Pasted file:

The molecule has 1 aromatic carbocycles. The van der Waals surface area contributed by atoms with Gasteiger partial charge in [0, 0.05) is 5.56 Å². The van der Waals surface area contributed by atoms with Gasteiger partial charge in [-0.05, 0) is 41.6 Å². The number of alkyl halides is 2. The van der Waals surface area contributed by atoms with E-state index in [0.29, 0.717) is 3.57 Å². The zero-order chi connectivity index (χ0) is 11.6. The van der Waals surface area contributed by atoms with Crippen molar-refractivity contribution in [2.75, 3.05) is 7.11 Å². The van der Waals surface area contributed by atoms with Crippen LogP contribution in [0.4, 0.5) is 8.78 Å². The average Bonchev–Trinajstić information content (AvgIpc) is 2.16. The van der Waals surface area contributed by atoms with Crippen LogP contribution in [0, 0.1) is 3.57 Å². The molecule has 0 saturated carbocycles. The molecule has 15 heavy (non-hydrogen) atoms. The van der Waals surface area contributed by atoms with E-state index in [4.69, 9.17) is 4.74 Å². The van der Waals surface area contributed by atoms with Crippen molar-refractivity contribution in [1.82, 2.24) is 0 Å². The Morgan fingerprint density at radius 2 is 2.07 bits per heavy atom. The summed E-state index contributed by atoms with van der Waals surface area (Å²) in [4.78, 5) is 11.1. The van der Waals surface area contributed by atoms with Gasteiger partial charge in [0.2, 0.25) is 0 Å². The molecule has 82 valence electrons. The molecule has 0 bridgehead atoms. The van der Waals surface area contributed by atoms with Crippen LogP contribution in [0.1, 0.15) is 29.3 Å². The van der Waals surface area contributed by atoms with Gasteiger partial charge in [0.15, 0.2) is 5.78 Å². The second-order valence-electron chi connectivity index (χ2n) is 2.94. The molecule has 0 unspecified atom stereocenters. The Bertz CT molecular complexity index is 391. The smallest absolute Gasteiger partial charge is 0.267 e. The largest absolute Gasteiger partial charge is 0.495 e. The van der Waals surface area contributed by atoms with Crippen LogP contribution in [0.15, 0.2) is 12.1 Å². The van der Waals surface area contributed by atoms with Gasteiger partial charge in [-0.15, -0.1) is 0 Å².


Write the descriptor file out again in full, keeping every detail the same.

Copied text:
The molecule has 1 aromatic carbocycles. The van der Waals surface area contributed by atoms with Gasteiger partial charge in [0, 0.05) is 5.56 Å². The van der Waals surface area contributed by atoms with Gasteiger partial charge in [-0.05, 0) is 41.6 Å². The number of alkyl halides is 2. The van der Waals surface area contributed by atoms with E-state index in [0.29, 0.717) is 3.57 Å². The zero-order chi connectivity index (χ0) is 11.6. The van der Waals surface area contributed by atoms with Crippen molar-refractivity contribution in [2.75, 3.05) is 7.11 Å². The van der Waals surface area contributed by atoms with Crippen LogP contribution in [0.4, 0.5) is 8.78 Å². The average Bonchev–Trinajstić information content (AvgIpc) is 2.16. The van der Waals surface area contributed by atoms with Crippen LogP contribution in [0, 0.1) is 3.57 Å². The molecule has 0 saturated carbocycles. The molecule has 15 heavy (non-hydrogen) atoms. The van der Waals surface area contributed by atoms with E-state index in [4.69, 9.17) is 4.74 Å². The van der Waals surface area contributed by atoms with Crippen molar-refractivity contribution in [1.82, 2.24) is 0 Å². The Morgan fingerprint density at radius 2 is 2.07 bits per heavy atom. The summed E-state index contributed by atoms with van der Waals surface area (Å²) in [4.78, 5) is 11.1. The van der Waals surface area contributed by atoms with Gasteiger partial charge in [0.2, 0.25) is 0 Å². The molecule has 82 valence electrons. The molecule has 0 bridgehead atoms. The van der Waals surface area contributed by atoms with Crippen LogP contribution in [0.1, 0.15) is 29.3 Å². The van der Waals surface area contributed by atoms with Gasteiger partial charge in [0.15, 0.2) is 5.78 Å². The second-order valence-electron chi connectivity index (χ2n) is 2.94. The molecule has 0 unspecified atom stereocenters. The Bertz CT molecular complexity index is 391. The smallest absolute Gasteiger partial charge is 0.267 e. The largest absolute Gasteiger partial charge is 0.495 e. The van der Waals surface area contributed by atoms with Crippen LogP contribution in [0.15, 0.2) is 12.1 Å². The van der Waals surface area contributed by atoms with Gasteiger partial charge in [-0.15, -0.1) is 0 Å².